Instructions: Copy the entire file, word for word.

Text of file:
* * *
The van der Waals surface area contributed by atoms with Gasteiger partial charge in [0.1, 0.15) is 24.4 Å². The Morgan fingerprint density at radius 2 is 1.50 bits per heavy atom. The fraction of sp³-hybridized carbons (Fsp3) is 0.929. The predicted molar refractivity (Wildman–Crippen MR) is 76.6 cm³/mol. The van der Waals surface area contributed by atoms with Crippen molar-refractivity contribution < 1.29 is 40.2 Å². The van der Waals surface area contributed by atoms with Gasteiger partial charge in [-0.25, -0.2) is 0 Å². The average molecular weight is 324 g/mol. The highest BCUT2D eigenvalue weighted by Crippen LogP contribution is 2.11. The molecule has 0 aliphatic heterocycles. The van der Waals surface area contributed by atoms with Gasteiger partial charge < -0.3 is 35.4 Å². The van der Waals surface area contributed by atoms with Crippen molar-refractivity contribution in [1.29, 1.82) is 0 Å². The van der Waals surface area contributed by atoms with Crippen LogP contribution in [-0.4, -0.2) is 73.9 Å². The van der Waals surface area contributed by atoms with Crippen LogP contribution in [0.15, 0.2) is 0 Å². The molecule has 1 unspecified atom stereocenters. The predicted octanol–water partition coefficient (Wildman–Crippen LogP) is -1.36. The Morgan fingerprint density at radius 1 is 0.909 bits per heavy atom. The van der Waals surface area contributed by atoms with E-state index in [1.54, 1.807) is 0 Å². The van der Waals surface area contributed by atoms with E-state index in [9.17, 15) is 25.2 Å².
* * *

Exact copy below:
The van der Waals surface area contributed by atoms with Gasteiger partial charge in [0.1, 0.15) is 24.4 Å². The Morgan fingerprint density at radius 2 is 1.50 bits per heavy atom. The fraction of sp³-hybridized carbons (Fsp3) is 0.929. The predicted molar refractivity (Wildman–Crippen MR) is 76.6 cm³/mol. The van der Waals surface area contributed by atoms with Crippen molar-refractivity contribution < 1.29 is 40.2 Å². The van der Waals surface area contributed by atoms with Gasteiger partial charge in [-0.25, -0.2) is 0 Å². The average molecular weight is 324 g/mol. The highest BCUT2D eigenvalue weighted by Crippen LogP contribution is 2.11. The molecule has 0 aliphatic heterocycles. The van der Waals surface area contributed by atoms with Gasteiger partial charge < -0.3 is 35.4 Å². The van der Waals surface area contributed by atoms with Crippen molar-refractivity contribution in [1.29, 1.82) is 0 Å². The van der Waals surface area contributed by atoms with Crippen LogP contribution in [-0.4, -0.2) is 73.9 Å². The van der Waals surface area contributed by atoms with Crippen LogP contribution in [0.15, 0.2) is 0 Å². The molecule has 1 unspecified atom stereocenters. The predicted octanol–water partition coefficient (Wildman–Crippen LogP) is -1.36. The Morgan fingerprint density at radius 1 is 0.909 bits per heavy atom. The van der Waals surface area contributed by atoms with E-state index in [1.54, 1.807) is 0 Å². The van der Waals surface area contributed by atoms with E-state index in [9.17, 15) is 25.2 Å².